West Ham co-owner David Sullivan said he has been left feeling “depressed” after facing strong criticism from fans over a lack of spending in the transfer market.
The signing of Czech midfielder Tomas Soucek, who spent the second half of last season on loan at the club, on a permanent deal for a reported £15 million ($19 million) has been West Ham’s only business of the summer.
David Moyes’s men have lost their opening two games of the Premier League season and the sale of Grady Diangana to West Brom prompted captain Mark Noble to tweet that he was “gutted, angry and sad”.
However, Sullivan pointed to the huge sums West Ham have spent in recent years and the coronavirus pandemic, which is expected to see games played behind closed doors for another six months.
“We’ve got limited funds,” Sullivan told Talksport. “We’ve also got the fact we’ll probably get no gate money for the rest of the season and we’ve got to keep the club afloat and pay wages.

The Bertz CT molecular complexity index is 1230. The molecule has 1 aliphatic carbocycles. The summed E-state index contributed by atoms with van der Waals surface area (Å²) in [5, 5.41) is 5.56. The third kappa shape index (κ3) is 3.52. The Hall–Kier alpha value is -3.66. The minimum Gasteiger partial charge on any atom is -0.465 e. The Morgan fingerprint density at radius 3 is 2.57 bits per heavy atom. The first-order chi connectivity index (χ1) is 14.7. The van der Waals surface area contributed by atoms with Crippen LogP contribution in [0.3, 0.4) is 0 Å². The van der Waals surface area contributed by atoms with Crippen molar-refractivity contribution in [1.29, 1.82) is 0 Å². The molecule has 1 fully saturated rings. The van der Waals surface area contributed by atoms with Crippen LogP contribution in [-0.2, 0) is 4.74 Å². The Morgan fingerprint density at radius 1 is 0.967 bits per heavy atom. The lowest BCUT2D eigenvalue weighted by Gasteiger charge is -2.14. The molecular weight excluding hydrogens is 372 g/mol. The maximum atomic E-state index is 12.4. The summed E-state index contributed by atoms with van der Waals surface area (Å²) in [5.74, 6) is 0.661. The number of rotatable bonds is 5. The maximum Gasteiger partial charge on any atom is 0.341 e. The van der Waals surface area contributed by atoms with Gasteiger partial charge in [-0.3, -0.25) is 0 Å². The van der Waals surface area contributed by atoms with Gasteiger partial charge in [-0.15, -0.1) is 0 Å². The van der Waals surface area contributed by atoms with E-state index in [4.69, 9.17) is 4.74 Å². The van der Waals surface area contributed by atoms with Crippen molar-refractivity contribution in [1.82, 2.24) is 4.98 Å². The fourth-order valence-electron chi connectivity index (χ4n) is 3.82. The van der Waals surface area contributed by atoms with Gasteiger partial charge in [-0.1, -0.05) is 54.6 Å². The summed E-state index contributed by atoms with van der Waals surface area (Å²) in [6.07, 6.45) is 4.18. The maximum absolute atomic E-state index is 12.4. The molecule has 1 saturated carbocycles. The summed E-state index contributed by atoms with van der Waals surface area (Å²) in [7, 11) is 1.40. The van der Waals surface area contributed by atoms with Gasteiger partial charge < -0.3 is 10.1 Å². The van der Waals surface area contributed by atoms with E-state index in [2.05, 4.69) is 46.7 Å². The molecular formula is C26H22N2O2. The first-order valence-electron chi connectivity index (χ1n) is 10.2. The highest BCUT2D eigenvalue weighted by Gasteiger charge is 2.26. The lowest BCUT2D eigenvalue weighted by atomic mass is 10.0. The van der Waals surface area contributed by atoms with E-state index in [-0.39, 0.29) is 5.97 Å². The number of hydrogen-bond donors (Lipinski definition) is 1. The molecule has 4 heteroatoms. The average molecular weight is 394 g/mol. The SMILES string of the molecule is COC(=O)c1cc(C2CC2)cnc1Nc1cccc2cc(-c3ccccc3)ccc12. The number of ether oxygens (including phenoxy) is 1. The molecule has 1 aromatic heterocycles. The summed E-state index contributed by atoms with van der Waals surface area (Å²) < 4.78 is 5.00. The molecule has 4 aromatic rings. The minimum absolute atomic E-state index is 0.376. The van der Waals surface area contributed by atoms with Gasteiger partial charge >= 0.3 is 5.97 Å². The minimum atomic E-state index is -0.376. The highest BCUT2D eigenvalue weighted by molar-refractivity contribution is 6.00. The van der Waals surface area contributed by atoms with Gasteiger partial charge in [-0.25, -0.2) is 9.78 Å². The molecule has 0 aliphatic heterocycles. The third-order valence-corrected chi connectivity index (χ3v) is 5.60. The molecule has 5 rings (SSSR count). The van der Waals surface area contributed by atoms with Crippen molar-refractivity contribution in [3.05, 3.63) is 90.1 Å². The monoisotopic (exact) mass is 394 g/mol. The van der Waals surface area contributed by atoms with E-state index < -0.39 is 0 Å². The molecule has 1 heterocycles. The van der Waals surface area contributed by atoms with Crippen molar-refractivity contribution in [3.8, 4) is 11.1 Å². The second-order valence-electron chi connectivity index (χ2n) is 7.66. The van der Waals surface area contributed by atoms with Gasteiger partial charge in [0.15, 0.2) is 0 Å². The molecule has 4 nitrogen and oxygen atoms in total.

“We’ve chased dreams the last two years and bought a pile of players who haven’t impacted the club, and maybe they will over the coming seasons because there are some damned good players.”
Burnley are believed to have rejected two bids for English international centre-back James Tarkowski, with the Clarets holding out for a reported fee of £40 million.
“I cannot say for sure we are going to sign anybody, and as each day passes I get more depressed. There’s no point saying otherwise,” added Sullivan.
“We’ll go a little bit more but we can’t pay double what you value a player at. We haven’t got the money, the club would go bankrupt. These are difficult times.”